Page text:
Kyle Lupke – KZN University Law Clinic
Danelle Prinsloo – Pretoria University Law Clinic
Danelle Prinsloo was the winner

5. Human Rights Champion
Centre for Environmental Rights – Vaal area environmental degradation
Rural Women’s Action Research Programme (RWAR) – opposing the Traditional Courts Bill
Southern Africa Litigation Centre – 4 cases in 2014, including Zimbabwean torture case
Congratulations to the winner, the Southern Africa Litigation Centre

6. Advocate award
This was won by Steven Budlender for his work with Corruption Watch and others

7. National Director’s Special Mentions
Albert Makwela – Community Advice Office work
Norman Moabi – work with Funanani Centre law project
Lesley Maman – work with the ProBono.Org Master’s Office help desks
Peter Jordi – Wits Law Clinic torture cases against the SAPS

Please view Our Finalists Newsletter Below:




The 2nd Annual Pro Bono Awards Ceremony: 17 September2015

The 2nd Annual Pro Bono Awards Ceremony was held at the Constitutional Hill in Johannesburg on 17 September 2015.


We were honoured to have the Public Protector, Thuli Madonsela as our Keynote speaker.

Below is her keynote speech:

Programme Director David Lewis

Leadership of

Esteemed guests

Ladies and gentlemen


Greetings from the Public Protector South Africa Team!

It is indeed a singular honour and privilege to join this esteemed gathering of our country’s legal minds and to say a few words on the importance of access to justice. I thank for involving me and my office and for bringing us together tonight to pay tribute to the champions of legal empowerment of the poor or disadvantaged persons.

Congratulations to all the winners. As you already know, through lifting others we lift ourselves. Congratulations are also due to all the nominees and others providing legal services to those who cannot afford. Just for doing the work you are doing advancing social justice by lifting others you too are winners. Your work is important.

I believe that to ensure that we have that inclusive, people centred and participatory democracy envisioned in our Constitution, we need to see more like you. We also need to see an improvement in the quality of legal advice dispensed to the poor. I’d also like to invite you to extend the reach of the legal advice and

assistance to the increasing diversity of dispute resolution forums in our landscape, which include my office, the Public Protector.

The timing of today’s celebration of champions of probono legal work as a vehicle for legal empowerment of the disadvantaged among us, neatly coincides with Access to Justice Week. When we initiated access to Justice Week as SAWLA and the Department of Justice in 2007, we did so like you, in recognition of the importance of extending legal services to the disadvantaged as part of broader access to justice.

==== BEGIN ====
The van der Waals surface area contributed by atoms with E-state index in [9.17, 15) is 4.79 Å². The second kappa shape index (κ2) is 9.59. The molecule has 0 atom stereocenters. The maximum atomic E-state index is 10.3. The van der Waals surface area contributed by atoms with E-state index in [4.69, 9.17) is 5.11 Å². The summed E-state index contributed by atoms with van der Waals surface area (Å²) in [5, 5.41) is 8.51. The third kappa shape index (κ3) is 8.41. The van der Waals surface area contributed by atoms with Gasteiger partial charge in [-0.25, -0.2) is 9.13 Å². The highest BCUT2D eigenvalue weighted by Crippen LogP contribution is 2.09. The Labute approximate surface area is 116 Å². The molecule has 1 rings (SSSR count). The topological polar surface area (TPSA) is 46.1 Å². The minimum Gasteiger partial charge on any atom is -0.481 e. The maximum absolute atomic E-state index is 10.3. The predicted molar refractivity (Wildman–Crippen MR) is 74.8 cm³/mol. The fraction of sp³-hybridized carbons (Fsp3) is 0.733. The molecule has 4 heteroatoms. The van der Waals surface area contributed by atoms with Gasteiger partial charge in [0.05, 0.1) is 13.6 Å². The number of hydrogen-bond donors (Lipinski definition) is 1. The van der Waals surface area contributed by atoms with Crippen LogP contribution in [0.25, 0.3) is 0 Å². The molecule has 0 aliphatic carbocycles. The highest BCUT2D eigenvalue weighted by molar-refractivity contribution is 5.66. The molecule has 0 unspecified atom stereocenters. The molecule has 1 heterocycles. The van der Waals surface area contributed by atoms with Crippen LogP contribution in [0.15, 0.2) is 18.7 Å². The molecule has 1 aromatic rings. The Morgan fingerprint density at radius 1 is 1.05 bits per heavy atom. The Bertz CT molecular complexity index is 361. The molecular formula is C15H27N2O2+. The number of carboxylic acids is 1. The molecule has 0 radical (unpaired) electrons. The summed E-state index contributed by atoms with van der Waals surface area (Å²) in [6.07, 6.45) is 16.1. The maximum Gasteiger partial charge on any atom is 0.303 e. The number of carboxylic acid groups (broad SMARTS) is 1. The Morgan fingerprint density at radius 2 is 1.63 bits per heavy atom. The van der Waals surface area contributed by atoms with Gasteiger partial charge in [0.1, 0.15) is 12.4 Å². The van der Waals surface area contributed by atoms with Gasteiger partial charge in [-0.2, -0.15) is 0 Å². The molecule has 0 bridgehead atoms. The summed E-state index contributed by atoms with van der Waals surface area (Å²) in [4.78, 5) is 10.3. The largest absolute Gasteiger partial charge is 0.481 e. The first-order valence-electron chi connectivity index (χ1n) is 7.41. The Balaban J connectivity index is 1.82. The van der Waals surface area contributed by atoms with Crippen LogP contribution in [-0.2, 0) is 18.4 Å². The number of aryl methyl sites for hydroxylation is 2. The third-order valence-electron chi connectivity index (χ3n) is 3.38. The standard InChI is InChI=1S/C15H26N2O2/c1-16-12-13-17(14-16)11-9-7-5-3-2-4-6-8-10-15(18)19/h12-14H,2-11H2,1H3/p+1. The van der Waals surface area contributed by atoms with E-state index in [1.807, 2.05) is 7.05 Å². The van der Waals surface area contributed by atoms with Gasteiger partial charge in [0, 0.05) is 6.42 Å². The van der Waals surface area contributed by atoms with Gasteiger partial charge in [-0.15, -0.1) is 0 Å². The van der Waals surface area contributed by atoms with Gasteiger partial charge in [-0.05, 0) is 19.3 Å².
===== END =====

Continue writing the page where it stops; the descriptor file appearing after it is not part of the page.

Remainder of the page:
Your role as providers of free legal advice and representation to those who cannot afford can never be overestimated. Access to justice, incorporating access to legal advice and or representation, is one of the essentials of the rule of law.

The Link Between Access to Justice and Legal Assistance

Our forward thinking Constitution promises everyone “the right to have their dispute resolved by the application of law decided in a fair public hearing before a court or, where appropriate, another independent and impartial tribunal or forum”. (Section 34)

I hope you will agree with me that the essence of access to justice is the opportunity for a victim of injustice or person involved in a dispute to readily access a forum that can listen to his or her grievance and/or resolve their dispute in a fair and expeditious manner that leads to redress where deserved.

I hope you will also agree with me that without a chance to understand or to be understood at whatever forum that deals with your grievance or dispute, there is no access to justice.

That is where probono legal services come in. In an utopically just world, none of us would ever be judged on the basis of laws we’ve never heard of or do not understand and in proceedings we do not understand. But it happens. When I was still working at Wits University, I remember a widow who related her story to us. She outlined how after the death of her customary law husband she was hauled to court in Benoni where she was told her marriage was invalid. She was

told to vacate a home she had shared for nearly two decades and personally renovated. She lost furniture she had paid for and a taxi and other cars she had paid for and had receipts to show. All she knew was the court number where everything happened. She did not know the capacity of the people who had dealt with her. Thanks to our Constitution and the Recognition of Customary Marriages Act, such horror stories are rare today. But are they behind us?

What are the Implications of Lack of Access to Justice for Democracy, Development and the Rule of Law?